This past Monday morning my friend Paul and I decided to take a long ride north. His only requirement was that it not be raining when we left. At dawn the sky was heavily overcast and gray, the roads wet, the wind moving at a sustained 20 MPH and the temperature hovering around 34° Fahrenheit. And it wasn’t raining. A perfect morning to ride.
I had gone over the Vespa carefully the night before and made sure everything was mechanically sound so I could roll it out of the garage and go. Paul arrived on his bright yellow Suzuki DRZ400 SuperMoto and off we went. We were only 10 miles out when we stopped to add some more gear. I put on a windproof Mountain Hardware jacket on under my First Gear jacket and Paul pulled on some waterproof and windproof covers over his gloves because his fingertips were getting numb. My hands were still fine but by midday I was looking at every motorcycle store for a pair myself.
We rode over two ridges and down into the Susquehanna river basin and the town of Jersey Shore and stopped for a hearty breakfast at the Penna Waffle House and Deli.
Afterwards Paul decided he wanted to check out a guitar store and Harley dealer in Williamsport, a definite variation from my desire to continue north into the wilderness. The Vespa had been in the lead until now but Paul took responsibility for finding our next stops and I followed behind on US220 at 55 – 60 MPH. Even with the crosswind the LX150 was fine.
We found the Harley dealer was closed on Mondays. And we never found the guitar store. So much for that detour which took up an hour. My turn to lead again so I jumped on US15, a limited access four lane highway that I knew would quickly get us out of town and headed north. We stopped at Bob Logue Motorsports so that I could look for a pair of those waterproof covers for my gloves. This unassuming motorcycle shop was home to the Honda Museum. Check out their Web site. No glove covers but a ton of vintage bikes to look at. And a change to warm up a bit too.
Eventually we rode north into the Tiadaghton State Forest to see the flaming foliage that Pennsylvania is so famous for. We rode through places like Trout Run, Steam Valley, Beech Grove and White Pine before stopping in English Center for lunch.
As mid afternoon approached we rode west along Pine Creek through narrow valleys.
This is the kind of place I love to ride and the Vespa performed flawlessly and seemed up to the task of running along with the SuperMoto. Paul kept asking if I wanted to switch bikes and I finally did toward the end of the ride when we were making the run home. Here are my observations from riding the Suzuki:
The LX150 ride is luxurious ride compared to the SuperMoto. The Vespa seat is soft and forgiving compared to the hard, narrow seat on the Suzuki. The Vespa riding position is flat out more comfortable. I felt strangely exposed with my feet on pegs rather than hidden behind the cowl of the scooter. The bars on the Suzuki are extremely wide and I found my shoulders aching after a few miles. And shifting – I just found it annoying. I’m sure I would fall into the groove again but why bother….Finally, the big tires on the Suzuki don’t allow for the quick and nimble movements of the scooter. I guess there is a lot of centrifugal force to overcome.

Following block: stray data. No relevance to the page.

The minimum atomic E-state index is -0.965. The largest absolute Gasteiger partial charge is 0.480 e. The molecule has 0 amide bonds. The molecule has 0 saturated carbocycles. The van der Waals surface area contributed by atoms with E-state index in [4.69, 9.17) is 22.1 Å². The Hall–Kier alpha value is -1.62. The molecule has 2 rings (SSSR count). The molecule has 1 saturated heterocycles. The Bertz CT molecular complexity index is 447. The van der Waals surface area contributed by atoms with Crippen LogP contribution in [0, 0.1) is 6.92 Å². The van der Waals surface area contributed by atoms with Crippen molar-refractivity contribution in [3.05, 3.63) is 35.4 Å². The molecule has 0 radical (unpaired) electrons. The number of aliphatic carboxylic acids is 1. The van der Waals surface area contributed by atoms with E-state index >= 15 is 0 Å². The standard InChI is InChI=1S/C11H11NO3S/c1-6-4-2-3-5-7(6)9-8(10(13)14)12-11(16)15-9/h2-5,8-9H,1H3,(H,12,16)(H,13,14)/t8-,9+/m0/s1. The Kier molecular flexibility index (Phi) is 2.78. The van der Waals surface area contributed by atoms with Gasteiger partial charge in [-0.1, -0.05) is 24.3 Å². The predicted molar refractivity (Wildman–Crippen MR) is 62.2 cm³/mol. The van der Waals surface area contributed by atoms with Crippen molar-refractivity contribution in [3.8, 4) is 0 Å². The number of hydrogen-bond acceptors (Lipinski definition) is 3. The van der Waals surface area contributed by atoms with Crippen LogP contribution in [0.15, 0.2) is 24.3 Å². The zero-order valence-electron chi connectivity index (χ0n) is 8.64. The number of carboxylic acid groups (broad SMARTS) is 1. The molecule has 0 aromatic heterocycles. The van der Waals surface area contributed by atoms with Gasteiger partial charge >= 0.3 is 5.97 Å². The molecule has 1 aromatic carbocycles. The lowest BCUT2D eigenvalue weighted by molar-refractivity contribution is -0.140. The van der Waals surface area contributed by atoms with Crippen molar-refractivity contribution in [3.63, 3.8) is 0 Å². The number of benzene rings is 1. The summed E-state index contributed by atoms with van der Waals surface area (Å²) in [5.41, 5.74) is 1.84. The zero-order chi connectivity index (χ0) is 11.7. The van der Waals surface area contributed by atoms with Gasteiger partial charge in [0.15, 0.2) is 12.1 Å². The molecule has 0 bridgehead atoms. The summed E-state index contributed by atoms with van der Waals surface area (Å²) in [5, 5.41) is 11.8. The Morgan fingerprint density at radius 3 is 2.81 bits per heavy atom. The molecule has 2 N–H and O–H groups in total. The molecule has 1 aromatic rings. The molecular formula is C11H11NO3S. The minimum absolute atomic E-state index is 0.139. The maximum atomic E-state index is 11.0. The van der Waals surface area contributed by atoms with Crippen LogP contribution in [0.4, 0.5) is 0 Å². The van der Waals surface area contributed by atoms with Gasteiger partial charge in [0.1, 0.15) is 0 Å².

On the positive side the Suzuki shocks were a dream. Every road bump and bang just disappears. The sound and feel of the 400cc thumper engine was nice compared to the silence of the scooter. Not sure that I still wouldn’t want silence tough. And power—geez. At 60MPH you twist the throttle and torque and acceleration is yours. I came upon a situation on the road where a car in the other lane was stopped to turn left across my lane while another car was waiting to turn onto the road I was on. With the scooter I slow and become ready to stop. With the SuperMoto I slow but when I got close enough I could haul on the throttle and “squirt” through the gap. With the LX150 there is no squirting.
When we switched back my first impression of the Vespa again was that it was tiny. Sitting lower, narrower bars it seemed weird for a moment but that passed. And I definitely noticed the loss of acceleration and torque.
I asked Paul at the end of the day if my limitations of speed and power prevented him from riding differently. He said that there were only two places where he would have ridden faster, both on 4 lane limited access highways. One I could only manage 45 going up a long grade and the other I was doing 60 to get from one exit to another and he said he would have rocketed along that stretch. For the entire ride through the woods though he said I was going faster than he would normally have gone.
I think I’ll stick with the scooter.
I arrived home eight hours after I left. I was warm, dry, and smiling. I only rode 180 miles which surprised me for the amount of time I was gone. I would have stopped a lot more to make photos if I had been by myself. I think Paul would have strangled me if I did my every 300-yard stopping pattern. I guess I will have to ride back north for some pictures. I’m afraid the leaves will all be gone before I get there….